Sunday, June 01, 2008

A Fifth Police Officer In Madison Is Fired

A fifth town police officer linked to a series of scandals in the department was fired Thursday by the board of police commissioners.

Town Attorney William Clendenen said that commissioners sustained all the charges against Officer Daniel Hedges, who was charged with eight departmental violations, including conduct unbecoming an officer, lack of respect, lack of civility and failure to adhere to the oath of office and the code of ethics.

Hedges is accused of throwing his badge and a loaded service weapon onto the pavement outside police headquarters after a dispute with management in 2006. The gun, with a round in the chamber, hit the ground and skidded toward a supervisor, according to police department documents.

Hedges is also accused of telling a dispatcher that any supervisor who went to his house to order him to work an overtime shift "better watch out for the red dot on their forehead" — an alleged reference to the laser sight on a sniper rifle, police documents said.

In 2007, Hedges allegedly said, "I have some names I'd like to add to the list," when ordered by a sergeant to remain on patrol during the dedication of a plaque for officers who had died.

Four other police officers have been fired in the past year, and the department's police chief is serving a suspension.

In January, Officer Matthew Sterling was fired on sexual misconduct and other charges related to corruption on the midnight shift. He and fellow Officer Bernard Durgin Jr. were accused of frequenting strip clubs, massage parlors and prostitutes in Bridgeport. Durgin was fired late last year.

Durgin also faces criminal charges at Superior Court in New Haven after his arrest on charges of interfering with a police investigation in New Haven on behalf of a friend while off-duty. Police said that he also looked up the names of women he knew on police computer databases, committed a workers' compensation scam and threatened witnesses.

In addition, Sgt. Timothy Heiden was fired on charges that included failing to supervise the officers on his shift. And Officer Joseph Gambardella was terminated after he was arrested on charges of stealing $900 worth of lobsters and meat from a local restaurant and $500 worth of gasoline from the town's public works garage.

Last month, the police commission suspended Police Chief Paul D. Jakubson and began an investigation of his conduct.

Former Officer Feliciano Sanchez Arrested on sexual assault charges

Feliciano Sanchez, 33, is charged in a federal indictment with sexually assaulting a motorist after stopping her for a traffic violation in 2007.

A former Bell police officer was arrested by federal agents today after being indicted on federal civil rights charges and accused of forcing a woman to have sex with him while he was on duty.

Feliciano Sanchez, 33, of Pico Rivera sexually assaulted the woman after a traffic stop last year, according to the indictment filed in U.S. District Court in Los Angeles.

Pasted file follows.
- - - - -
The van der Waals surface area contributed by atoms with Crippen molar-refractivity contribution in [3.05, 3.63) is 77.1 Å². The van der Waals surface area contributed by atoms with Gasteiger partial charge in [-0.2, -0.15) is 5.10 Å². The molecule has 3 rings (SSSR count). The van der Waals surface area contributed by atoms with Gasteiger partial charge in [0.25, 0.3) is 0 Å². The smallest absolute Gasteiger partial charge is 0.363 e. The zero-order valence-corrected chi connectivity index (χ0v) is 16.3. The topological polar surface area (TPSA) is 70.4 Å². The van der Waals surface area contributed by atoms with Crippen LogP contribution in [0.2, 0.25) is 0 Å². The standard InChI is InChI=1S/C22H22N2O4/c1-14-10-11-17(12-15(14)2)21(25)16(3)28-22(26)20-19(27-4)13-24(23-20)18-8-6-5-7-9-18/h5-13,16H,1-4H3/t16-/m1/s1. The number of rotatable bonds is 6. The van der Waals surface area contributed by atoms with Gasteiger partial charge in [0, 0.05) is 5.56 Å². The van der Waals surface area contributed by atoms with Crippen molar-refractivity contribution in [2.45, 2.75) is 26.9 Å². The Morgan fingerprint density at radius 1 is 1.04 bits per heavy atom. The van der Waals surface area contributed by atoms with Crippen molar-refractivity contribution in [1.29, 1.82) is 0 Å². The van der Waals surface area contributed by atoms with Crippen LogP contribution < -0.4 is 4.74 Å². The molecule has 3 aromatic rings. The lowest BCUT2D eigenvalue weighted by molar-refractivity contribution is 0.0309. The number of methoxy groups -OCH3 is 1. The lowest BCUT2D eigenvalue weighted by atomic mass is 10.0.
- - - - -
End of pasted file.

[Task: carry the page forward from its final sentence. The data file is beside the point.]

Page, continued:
After pulling the woman over, Sanchez drove her to a remote area, where he forced her to engage in a sex act, the court documents state. The indictment also charges Sanchez with using a firearm during the commission of a crime of violence.

Sanchez is expected to appear in federal court this afternoon. If convicted, he faces a potential life sentence, federal prosecutors said.

Officer Sentenced to Year for Sexual Misconduct

A former Salisbury police officer convicted of misconduct for having sex with a woman he arrested was sentenced to a year in jail.

Twenty-seven year-old Tracy Ross Sparpaglione of Laurel was acquitted of rape, but found guilty on charges of misconduct in April. The former officer's attorney said an appeal was planned.

According to testimony at his bench trial, Sparpaglione had been an officer for about six months when he went to the 19-year-old woman's home last May, about four hours after arresting her for allegedly striking her mother-in-law with a filled water bottle.

Prosecutors argued that Sparpaglione intimidated the woman into having sex with him. But a defense attorney contended the sex was consensual and questioned the woman's credibility.

Two Veteran Miami Officers Charged with Corruption

Two veteran police officers were charged Friday with providing protection for purported shipments of cocaine and stolen goods in what was actually an undercover FBI operation.

Officer Geovani Nunez and Detective Jorge Hernandez are accused in court documents of helping protect shipments of what they thought were stolen televisions and computers and at least 12 kilograms of cocaine — sometimes by using their police cars to escort trucks.

Prosecutors said the 13-year veterans of the Miami Police Department were paid a combined $39,500 by a secret FBI informant they thought was involved in illegal businesses, prosecutors said.

Nunez and Hernandez were released on bail after appearing briefly in court. Nunez's attorney, Michael Catalano, said the allegedly illegal conduct was staged and not real because it was an FBI sting. Catalano also said the officers would fight the charges, which carry potential life sentences.

"They are charged with committing crimes that did not exist," he said.

It was not immediately clear if Hernandez had an attorney.

Police Chief John Timoney said the two officers would be fired.

"These two, as far as I'm concerned, are aberrations," he said.

U.S. Attorney R. Alexander Acosta said the case was particularly disheartening in a year when several South Florida police officers have died in the line of duty.

"It is sad that a handful of individuals choose to repay their colleagues' sacrifice through criminal conduct," Acosta said.

The case is similar to a recent FBI sting that led to guilty pleas from five officers in Hollywood, Fla. Four received lengthy prison sentences.